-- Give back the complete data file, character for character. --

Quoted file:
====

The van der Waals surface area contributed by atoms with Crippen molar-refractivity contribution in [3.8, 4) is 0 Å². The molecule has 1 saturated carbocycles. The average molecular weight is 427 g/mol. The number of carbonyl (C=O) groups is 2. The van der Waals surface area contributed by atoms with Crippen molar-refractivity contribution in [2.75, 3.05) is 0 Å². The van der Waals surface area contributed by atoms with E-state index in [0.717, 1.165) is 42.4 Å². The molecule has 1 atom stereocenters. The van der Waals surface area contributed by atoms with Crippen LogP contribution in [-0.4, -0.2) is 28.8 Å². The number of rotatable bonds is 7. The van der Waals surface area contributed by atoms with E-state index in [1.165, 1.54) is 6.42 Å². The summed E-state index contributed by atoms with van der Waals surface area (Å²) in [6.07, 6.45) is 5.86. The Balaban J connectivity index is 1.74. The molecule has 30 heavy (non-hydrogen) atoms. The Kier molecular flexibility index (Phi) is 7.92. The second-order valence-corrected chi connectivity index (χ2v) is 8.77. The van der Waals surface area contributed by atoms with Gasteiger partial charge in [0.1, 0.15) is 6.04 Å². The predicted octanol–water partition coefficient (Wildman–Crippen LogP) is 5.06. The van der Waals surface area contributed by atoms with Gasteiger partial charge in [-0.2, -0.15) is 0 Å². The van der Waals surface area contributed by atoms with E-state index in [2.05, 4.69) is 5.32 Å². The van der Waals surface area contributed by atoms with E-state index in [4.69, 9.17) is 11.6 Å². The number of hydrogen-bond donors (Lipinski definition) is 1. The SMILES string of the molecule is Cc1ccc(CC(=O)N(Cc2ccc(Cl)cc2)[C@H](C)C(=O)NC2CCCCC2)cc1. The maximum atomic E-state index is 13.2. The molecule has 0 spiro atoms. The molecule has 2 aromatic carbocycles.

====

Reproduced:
The van der Waals surface area contributed by atoms with Crippen molar-refractivity contribution in [3.8, 4) is 0 Å². The molecule has 1 saturated carbocycles. The average molecular weight is 427 g/mol. The number of carbonyl (C=O) groups is 2. The van der Waals surface area contributed by atoms with Crippen molar-refractivity contribution in [2.75, 3.05) is 0 Å². The van der Waals surface area contributed by atoms with E-state index in [0.717, 1.165) is 42.4 Å². The molecule has 1 atom stereocenters. The van der Waals surface area contributed by atoms with Crippen LogP contribution in [-0.4, -0.2) is 28.8 Å². The number of rotatable bonds is 7. The van der Waals surface area contributed by atoms with E-state index in [1.165, 1.54) is 6.42 Å². The summed E-state index contributed by atoms with van der Waals surface area (Å²) in [6.07, 6.45) is 5.86. The Balaban J connectivity index is 1.74. The molecule has 30 heavy (non-hydrogen) atoms. The Kier molecular flexibility index (Phi) is 7.92. The second-order valence-corrected chi connectivity index (χ2v) is 8.77. The van der Waals surface area contributed by atoms with Gasteiger partial charge in [0.1, 0.15) is 6.04 Å². The predicted octanol–water partition coefficient (Wildman–Crippen LogP) is 5.06. The van der Waals surface area contributed by atoms with Gasteiger partial charge in [-0.2, -0.15) is 0 Å². The van der Waals surface area contributed by atoms with E-state index in [2.05, 4.69) is 5.32 Å². The van der Waals surface area contributed by atoms with E-state index in [4.69, 9.17) is 11.6 Å². The number of hydrogen-bond donors (Lipinski definition) is 1. The SMILES string of the molecule is Cc1ccc(CC(=O)N(Cc2ccc(Cl)cc2)[C@H](C)C(=O)NC2CCCCC2)cc1. The maximum atomic E-state index is 13.2. The molecule has 0 spiro atoms. The molecule has 2 aromatic carbocycles.